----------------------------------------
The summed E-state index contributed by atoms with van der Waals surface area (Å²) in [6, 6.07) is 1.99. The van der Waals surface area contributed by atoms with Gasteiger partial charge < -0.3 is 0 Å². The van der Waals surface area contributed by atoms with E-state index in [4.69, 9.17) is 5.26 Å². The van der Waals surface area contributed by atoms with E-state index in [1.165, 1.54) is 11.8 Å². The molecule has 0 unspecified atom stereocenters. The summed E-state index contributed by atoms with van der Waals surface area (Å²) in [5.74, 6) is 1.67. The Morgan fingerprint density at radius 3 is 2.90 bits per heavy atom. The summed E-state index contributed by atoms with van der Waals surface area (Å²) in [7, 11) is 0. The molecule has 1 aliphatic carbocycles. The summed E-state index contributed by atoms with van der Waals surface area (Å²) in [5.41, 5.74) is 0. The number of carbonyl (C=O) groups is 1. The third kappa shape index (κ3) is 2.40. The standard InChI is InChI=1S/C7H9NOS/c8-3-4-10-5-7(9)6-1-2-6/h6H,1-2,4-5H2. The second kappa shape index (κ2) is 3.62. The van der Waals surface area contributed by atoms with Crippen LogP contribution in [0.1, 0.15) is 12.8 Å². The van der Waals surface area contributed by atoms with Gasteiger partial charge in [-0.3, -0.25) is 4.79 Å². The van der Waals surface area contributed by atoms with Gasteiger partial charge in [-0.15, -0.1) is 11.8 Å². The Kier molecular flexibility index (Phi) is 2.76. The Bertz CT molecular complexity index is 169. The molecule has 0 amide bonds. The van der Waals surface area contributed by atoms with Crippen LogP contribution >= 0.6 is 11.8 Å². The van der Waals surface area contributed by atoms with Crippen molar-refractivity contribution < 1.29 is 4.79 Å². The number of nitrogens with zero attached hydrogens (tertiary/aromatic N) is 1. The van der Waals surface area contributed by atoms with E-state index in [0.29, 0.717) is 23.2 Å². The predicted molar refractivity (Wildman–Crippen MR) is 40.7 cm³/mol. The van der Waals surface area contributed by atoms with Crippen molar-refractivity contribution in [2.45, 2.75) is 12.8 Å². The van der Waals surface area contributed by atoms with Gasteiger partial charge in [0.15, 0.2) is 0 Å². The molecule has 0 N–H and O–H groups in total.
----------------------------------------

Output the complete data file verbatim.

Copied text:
The summed E-state index contributed by atoms with van der Waals surface area (Å²) in [6, 6.07) is 1.99. The van der Waals surface area contributed by atoms with Gasteiger partial charge < -0.3 is 0 Å². The van der Waals surface area contributed by atoms with E-state index in [4.69, 9.17) is 5.26 Å². The van der Waals surface area contributed by atoms with E-state index in [1.165, 1.54) is 11.8 Å². The molecule has 0 unspecified atom stereocenters. The summed E-state index contributed by atoms with van der Waals surface area (Å²) in [5.74, 6) is 1.67. The Morgan fingerprint density at radius 3 is 2.90 bits per heavy atom. The summed E-state index contributed by atoms with van der Waals surface area (Å²) in [7, 11) is 0. The molecule has 1 aliphatic carbocycles. The summed E-state index contributed by atoms with van der Waals surface area (Å²) in [5.41, 5.74) is 0. The number of carbonyl (C=O) groups is 1. The third kappa shape index (κ3) is 2.40. The standard InChI is InChI=1S/C7H9NOS/c8-3-4-10-5-7(9)6-1-2-6/h6H,1-2,4-5H2. The second kappa shape index (κ2) is 3.62. The van der Waals surface area contributed by atoms with Crippen LogP contribution in [0.1, 0.15) is 12.8 Å². The van der Waals surface area contributed by atoms with Gasteiger partial charge in [-0.3, -0.25) is 4.79 Å². The van der Waals surface area contributed by atoms with Gasteiger partial charge in [-0.15, -0.1) is 11.8 Å². The Kier molecular flexibility index (Phi) is 2.76. The Bertz CT molecular complexity index is 169. The molecule has 0 amide bonds. The van der Waals surface area contributed by atoms with Crippen LogP contribution >= 0.6 is 11.8 Å². The van der Waals surface area contributed by atoms with Crippen molar-refractivity contribution < 1.29 is 4.79 Å². The number of nitrogens with zero attached hydrogens (tertiary/aromatic N) is 1. The van der Waals surface area contributed by atoms with E-state index in [0.29, 0.717) is 23.2 Å². The predicted molar refractivity (Wildman–Crippen MR) is 40.7 cm³/mol. The van der Waals surface area contributed by atoms with Crippen molar-refractivity contribution in [2.45, 2.75) is 12.8 Å². The van der Waals surface area contributed by atoms with Gasteiger partial charge in [0.15, 0.2) is 0 Å². The molecule has 0 N–H and O–H groups in total.